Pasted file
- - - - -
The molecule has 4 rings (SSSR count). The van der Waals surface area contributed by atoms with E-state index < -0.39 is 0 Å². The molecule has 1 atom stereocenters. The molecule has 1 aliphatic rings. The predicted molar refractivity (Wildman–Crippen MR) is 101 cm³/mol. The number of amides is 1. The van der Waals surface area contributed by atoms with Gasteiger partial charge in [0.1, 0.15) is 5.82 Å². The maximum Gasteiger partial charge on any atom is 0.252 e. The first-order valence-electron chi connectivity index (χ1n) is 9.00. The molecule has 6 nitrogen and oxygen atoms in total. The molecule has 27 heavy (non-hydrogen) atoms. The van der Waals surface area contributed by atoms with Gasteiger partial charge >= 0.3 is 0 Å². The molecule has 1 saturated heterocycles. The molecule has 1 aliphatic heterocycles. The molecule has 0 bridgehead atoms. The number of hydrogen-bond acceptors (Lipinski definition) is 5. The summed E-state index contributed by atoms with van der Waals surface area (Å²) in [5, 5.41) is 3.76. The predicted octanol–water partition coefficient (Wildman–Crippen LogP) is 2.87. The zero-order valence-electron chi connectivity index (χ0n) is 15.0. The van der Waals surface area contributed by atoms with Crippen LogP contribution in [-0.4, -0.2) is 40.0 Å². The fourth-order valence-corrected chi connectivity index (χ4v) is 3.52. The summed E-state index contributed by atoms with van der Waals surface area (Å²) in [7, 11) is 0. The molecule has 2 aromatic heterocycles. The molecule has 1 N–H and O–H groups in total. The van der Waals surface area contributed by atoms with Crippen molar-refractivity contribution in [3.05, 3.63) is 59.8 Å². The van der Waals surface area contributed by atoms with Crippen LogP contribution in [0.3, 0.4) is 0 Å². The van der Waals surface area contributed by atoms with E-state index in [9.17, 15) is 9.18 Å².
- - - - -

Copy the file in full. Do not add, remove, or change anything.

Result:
The molecule has 4 rings (SSSR count). The van der Waals surface area contributed by atoms with E-state index < -0.39 is 0 Å². The molecule has 1 atom stereocenters. The molecule has 1 aliphatic rings. The predicted molar refractivity (Wildman–Crippen MR) is 101 cm³/mol. The number of amides is 1. The van der Waals surface area contributed by atoms with Gasteiger partial charge in [0.1, 0.15) is 5.82 Å². The maximum Gasteiger partial charge on any atom is 0.252 e. The first-order valence-electron chi connectivity index (χ1n) is 9.00. The molecule has 6 nitrogen and oxygen atoms in total. The molecule has 27 heavy (non-hydrogen) atoms. The van der Waals surface area contributed by atoms with Gasteiger partial charge >= 0.3 is 0 Å². The molecule has 1 saturated heterocycles. The molecule has 1 aliphatic heterocycles. The molecule has 0 bridgehead atoms. The number of hydrogen-bond acceptors (Lipinski definition) is 5. The summed E-state index contributed by atoms with van der Waals surface area (Å²) in [5, 5.41) is 3.76. The predicted octanol–water partition coefficient (Wildman–Crippen LogP) is 2.87. The zero-order valence-electron chi connectivity index (χ0n) is 15.0. The van der Waals surface area contributed by atoms with Crippen LogP contribution in [-0.4, -0.2) is 40.0 Å². The fourth-order valence-corrected chi connectivity index (χ4v) is 3.52. The summed E-state index contributed by atoms with van der Waals surface area (Å²) in [7, 11) is 0. The molecule has 2 aromatic heterocycles. The molecule has 1 N–H and O–H groups in total. The van der Waals surface area contributed by atoms with Crippen molar-refractivity contribution in [3.05, 3.63) is 59.8 Å². The van der Waals surface area contributed by atoms with Crippen LogP contribution in [0.3, 0.4) is 0 Å². The van der Waals surface area contributed by atoms with E-state index in [9.17, 15) is 9.18 Å².